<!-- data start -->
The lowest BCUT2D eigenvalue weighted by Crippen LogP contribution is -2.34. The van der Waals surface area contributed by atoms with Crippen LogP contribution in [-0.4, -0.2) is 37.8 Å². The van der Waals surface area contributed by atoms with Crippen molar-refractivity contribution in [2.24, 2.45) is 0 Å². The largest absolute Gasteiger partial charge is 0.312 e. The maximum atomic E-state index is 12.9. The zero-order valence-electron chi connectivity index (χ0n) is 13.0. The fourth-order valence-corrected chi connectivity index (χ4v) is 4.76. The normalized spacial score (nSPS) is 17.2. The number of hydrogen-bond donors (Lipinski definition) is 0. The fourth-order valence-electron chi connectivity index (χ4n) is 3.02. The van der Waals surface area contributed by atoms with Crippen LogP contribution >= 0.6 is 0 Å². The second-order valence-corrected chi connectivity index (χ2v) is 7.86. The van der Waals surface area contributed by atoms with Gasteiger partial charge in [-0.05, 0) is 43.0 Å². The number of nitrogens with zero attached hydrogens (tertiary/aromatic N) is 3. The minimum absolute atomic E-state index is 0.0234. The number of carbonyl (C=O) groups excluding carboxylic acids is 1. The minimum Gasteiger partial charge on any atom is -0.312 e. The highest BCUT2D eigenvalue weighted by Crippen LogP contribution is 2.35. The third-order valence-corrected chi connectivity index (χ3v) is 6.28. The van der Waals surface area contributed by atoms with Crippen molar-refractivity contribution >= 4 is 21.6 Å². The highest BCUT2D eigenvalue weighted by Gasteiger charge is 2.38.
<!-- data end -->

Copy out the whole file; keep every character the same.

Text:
The lowest BCUT2D eigenvalue weighted by Crippen LogP contribution is -2.34. The van der Waals surface area contributed by atoms with Crippen LogP contribution in [-0.4, -0.2) is 37.8 Å². The van der Waals surface area contributed by atoms with Crippen molar-refractivity contribution in [2.24, 2.45) is 0 Å². The largest absolute Gasteiger partial charge is 0.312 e. The maximum atomic E-state index is 12.9. The zero-order valence-electron chi connectivity index (χ0n) is 13.0. The fourth-order valence-corrected chi connectivity index (χ4v) is 4.76. The normalized spacial score (nSPS) is 17.2. The number of hydrogen-bond donors (Lipinski definition) is 0. The fourth-order valence-electron chi connectivity index (χ4n) is 3.02. The van der Waals surface area contributed by atoms with Crippen LogP contribution >= 0.6 is 0 Å². The second-order valence-corrected chi connectivity index (χ2v) is 7.86. The van der Waals surface area contributed by atoms with Gasteiger partial charge in [-0.05, 0) is 43.0 Å². The number of nitrogens with zero attached hydrogens (tertiary/aromatic N) is 3. The minimum absolute atomic E-state index is 0.0234. The number of carbonyl (C=O) groups excluding carboxylic acids is 1. The minimum Gasteiger partial charge on any atom is -0.312 e. The highest BCUT2D eigenvalue weighted by Crippen LogP contribution is 2.35. The third-order valence-corrected chi connectivity index (χ3v) is 6.28. The van der Waals surface area contributed by atoms with Crippen molar-refractivity contribution >= 4 is 21.6 Å². The highest BCUT2D eigenvalue weighted by Gasteiger charge is 2.38.